China trade collapse gives officials headache

 
Chris Papadopoullos
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March was a particularly weak month for Chinese exporters, but imports also fell
CHINA saw exports plummet in March, exacerbating the country’s growth dilemma.

Exports dropped by 15 per cent last month compared with the same month a year earlier, according to official figures released yesterday.

Imports fell by 12 per cent on the year, reflecting a weaker domestic economy.

The country is currently in transition from investment-led to consumer-led growth, which is taking its toll on the worlds second largest economy. The government recently cut its growth target for this year to seven per cent – some way off the double-digit growth seen before the financial crisis. The World Bank also recently forecast lower economic growth for China this year.

Chinese authorities could cut interest rates and weaken its currency – the yuan – to boost short-term growth, but this risks getting in the way of its longer term plan of steering toward consumption rather than investment. Some economists think it will stick to its plan despite lower growth.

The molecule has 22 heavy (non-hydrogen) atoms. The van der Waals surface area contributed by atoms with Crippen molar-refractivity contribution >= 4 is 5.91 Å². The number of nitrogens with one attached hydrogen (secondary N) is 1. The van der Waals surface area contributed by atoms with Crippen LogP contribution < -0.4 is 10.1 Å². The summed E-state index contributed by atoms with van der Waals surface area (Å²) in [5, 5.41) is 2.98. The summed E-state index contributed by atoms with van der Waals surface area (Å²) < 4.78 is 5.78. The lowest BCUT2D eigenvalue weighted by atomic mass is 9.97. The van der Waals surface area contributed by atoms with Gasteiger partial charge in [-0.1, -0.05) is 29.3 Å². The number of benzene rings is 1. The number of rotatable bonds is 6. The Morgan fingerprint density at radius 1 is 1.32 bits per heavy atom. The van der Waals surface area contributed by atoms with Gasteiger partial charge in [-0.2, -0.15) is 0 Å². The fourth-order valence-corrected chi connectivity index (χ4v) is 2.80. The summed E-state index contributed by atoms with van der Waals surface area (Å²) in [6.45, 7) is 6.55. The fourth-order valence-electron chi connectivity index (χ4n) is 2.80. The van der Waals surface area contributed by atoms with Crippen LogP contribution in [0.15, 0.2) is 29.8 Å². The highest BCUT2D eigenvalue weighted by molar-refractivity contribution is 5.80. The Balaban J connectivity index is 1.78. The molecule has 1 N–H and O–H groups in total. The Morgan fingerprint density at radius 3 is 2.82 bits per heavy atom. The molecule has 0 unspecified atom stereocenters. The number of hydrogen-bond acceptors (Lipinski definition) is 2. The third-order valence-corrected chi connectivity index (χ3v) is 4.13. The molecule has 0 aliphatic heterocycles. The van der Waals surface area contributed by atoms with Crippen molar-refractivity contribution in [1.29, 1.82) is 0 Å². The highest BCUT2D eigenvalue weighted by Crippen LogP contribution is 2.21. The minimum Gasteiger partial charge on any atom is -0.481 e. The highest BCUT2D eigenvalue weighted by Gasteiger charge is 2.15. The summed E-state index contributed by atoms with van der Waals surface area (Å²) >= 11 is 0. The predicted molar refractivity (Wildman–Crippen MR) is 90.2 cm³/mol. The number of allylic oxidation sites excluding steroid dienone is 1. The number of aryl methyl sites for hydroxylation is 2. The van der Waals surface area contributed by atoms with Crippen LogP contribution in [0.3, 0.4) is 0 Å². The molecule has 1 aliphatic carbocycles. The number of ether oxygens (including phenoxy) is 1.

“The authorities seem intent on allowing the pain and going for a more sustainable growth pattern,” Diana Choyleva, head of macroeconomic research at Lombard Street Research, told City AM.

Choyleva believes the yuan will lose value this year but that any decline will be measured, reflecting officials’ concerns over the fragility of the country’s financial sector – especially given already significant outflows of capital. “The two reasons we think would stay Beijing’s hand in allowing a large currency fall amid record capital flight are China’s fragile financial system and its exposure to foreign currency debt,” she said.

Many Chinese firms have debts in foreign currencies, namely dollars. A fall in the value of the yuan against the dollar means those debts are more expensive to service.

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